Last edited by Ozo on Jan Mon 16, 2017 11:58 pm, edited 1 time in total.

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 Post subject: Re: Bridge Rectifier
PostPosted: Jan Mon 16, 2017 11:58 pm 
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Ozo wrote:
If you had looked at the info in the link I submitted that would have been clear.
Why should I do that?

If other information is relevant to your question, you should present that information in your post.

I'm not about to waste my time hopping all over the net looking for stuff.

- Leigh

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 Post subject: Re: Bridge Rectifier
PostPosted: Jan Mon 16, 2017 11:58 pm 
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I know, many don't like math, but it really does help to learn and understand Ohms Law.

E = I X R
or
Voltage = Current X Resistance

https://en.wikipedia.org/wiki/Ohm's_law

:D

-Steve

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 Post subject: Re: Bridge Rectifier
PostPosted: Jan Tue 17, 2017 12:04 am 
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azenithnut wrote:
I know, many don't like math, but it really does help to learn and understand Ohms Law.

E = I X R
or
Voltage = Current X Resistance

https://en.wikipedia.org/wiki/Ohm's_law

:D

-Steve
Thanks, that is constructive. I know what ohms law is . It is the "understanding" part that escapes me. And I do not mind hopping on over to Wiki to read your links info. I can not guarantee a full understanding of it however.


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 Post subject: Re: Bridge Rectifier
PostPosted: Jan Tue 17, 2017 12:22 am 
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Ozo wrote:
Pbpix wrote:
A typical radio running at 90v B+ might be drawing around 50ma.

So you should place a simulated radio load of about 1800 ohms 10 watts.
Place that dummy load across the two output terminals. Then you can adjust that series resistor.

But test your typical radio first to see how much current it needs.

For a 50ma load:

90v/.05A = 1800 ohms

P= Ix E
.05a x 90v = 4.5 watts .. double for safety = 10 watts
You could probably also use a 10 watt 120v light bulb or a 7watt night-light bulb.


Thanks, a dummy load sounds like the solution. As far as the series resistor. The original schematic I have been using advised a 4.7k resistor for a generic farm radio. I will let you know how it works out.

EDIT: I just happen to have a 1250 ohm 10 watt resistor. I will try that for now.

I= E/R

If you have 90v with a 1250 ohm resistor it will draw 72ma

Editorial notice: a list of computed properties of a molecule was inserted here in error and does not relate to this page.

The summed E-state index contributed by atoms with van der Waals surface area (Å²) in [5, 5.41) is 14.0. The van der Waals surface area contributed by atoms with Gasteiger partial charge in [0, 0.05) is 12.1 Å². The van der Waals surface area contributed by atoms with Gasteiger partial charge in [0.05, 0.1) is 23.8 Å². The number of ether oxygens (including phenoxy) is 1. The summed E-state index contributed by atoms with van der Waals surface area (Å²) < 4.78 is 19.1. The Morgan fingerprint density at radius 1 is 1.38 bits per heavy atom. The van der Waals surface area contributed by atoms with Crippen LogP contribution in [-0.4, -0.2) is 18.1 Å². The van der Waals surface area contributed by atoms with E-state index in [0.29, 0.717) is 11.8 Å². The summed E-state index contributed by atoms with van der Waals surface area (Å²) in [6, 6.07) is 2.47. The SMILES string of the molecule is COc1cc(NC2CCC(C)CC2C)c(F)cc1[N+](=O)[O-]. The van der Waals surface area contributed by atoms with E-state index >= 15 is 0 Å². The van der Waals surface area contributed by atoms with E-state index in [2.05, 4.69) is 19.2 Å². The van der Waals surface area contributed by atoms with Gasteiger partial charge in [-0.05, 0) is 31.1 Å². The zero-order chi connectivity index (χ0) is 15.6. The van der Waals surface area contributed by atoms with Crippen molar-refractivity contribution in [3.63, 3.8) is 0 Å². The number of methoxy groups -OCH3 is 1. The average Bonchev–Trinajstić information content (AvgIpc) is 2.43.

90/ 1250 = .072A

It will get you in the ball park.
But if the actual radio draws 50ma you'll have to adjust the series resistor again later.

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 Post subject: Re: Bridge Rectifier
PostPosted: Jan Tue 17, 2017 12:35 am 
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Another option would be to put a 90 volt Zener across the output to regulate the voltage.

If none can be found, you can use six 15 volt Zeners strung in series.

http://www.digikey.com/product-detail/e ... ND/1114294

The resistor will need to be brought down to about 2000 ohms 5-10 watt (I know, 10 watt is overkill but it will run cooler)

-Steve

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 Post subject: Re: Bridge Rectifier
PostPosted: Jan Tue 17, 2017 12:36 am 
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If this P/S is to be used on a battery tube radio, B+ current will very little... Most are 12ma and less...


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 Post subject: Re: Bridge Rectifier
PostPosted: Jan Tue 17, 2017 12:41 am 
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True, in that case, the 4700 could be left alone.

-Steve

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 Post subject: Re: Bridge Rectifier
PostPosted: Jan Tue 17, 2017 12:46 am 
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35Z5 wrote:
If this P/S is to be used on a battery tube radio, B+ current will very little... Most are 12ma and less...

Thanks.
If that's the case you can use a dummy load of 7.5k ohms 2 watts
E/I =R
90v /.012A = 7,500

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 Post subject: Re: Bridge Rectifier
PostPosted: Jan Tue 17, 2017 12:52 am 
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Pbpix wrote:
35Z5 wrote:
If this P/S is to be used on a battery tube radio, B+ current will very little... Most are 12ma and less...

Thanks.
If that's the case you can use a dummy load of 7.5k ohms 2 watts
E/I =R
90v /.012A = 7,500


The schematic details for my Philco 39-75 farm radio say "Battery drain for B+ is 8.5 M. A."

http://www.nostalgiaair.org/pagesbymode ... 013306.pdf


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 Post subject: Re: Bridge Rectifier
PostPosted: Jan Tue 17, 2017 1:34 am 
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Ozo wrote:
Pbpix wrote:
35Z5 wrote:
If this P/S is to be used on a battery tube radio, B+ current will very little... Most are 12ma and less...

Thanks.
If that's the case you can use a dummy load of 7.5k ohms 2 watts
E/I =R
90v /.012A = 7,500


The schematic details for my Philco 39-75 farm radio say "Battery drain for B+ is 8.5 M. A."

http://www.nostalgiaair.org/pagesbymode ... 013306.pdf

So... simple:
To calculate your dummy load:
E / I = R
90v / .0085A = 10k ohms 2 watts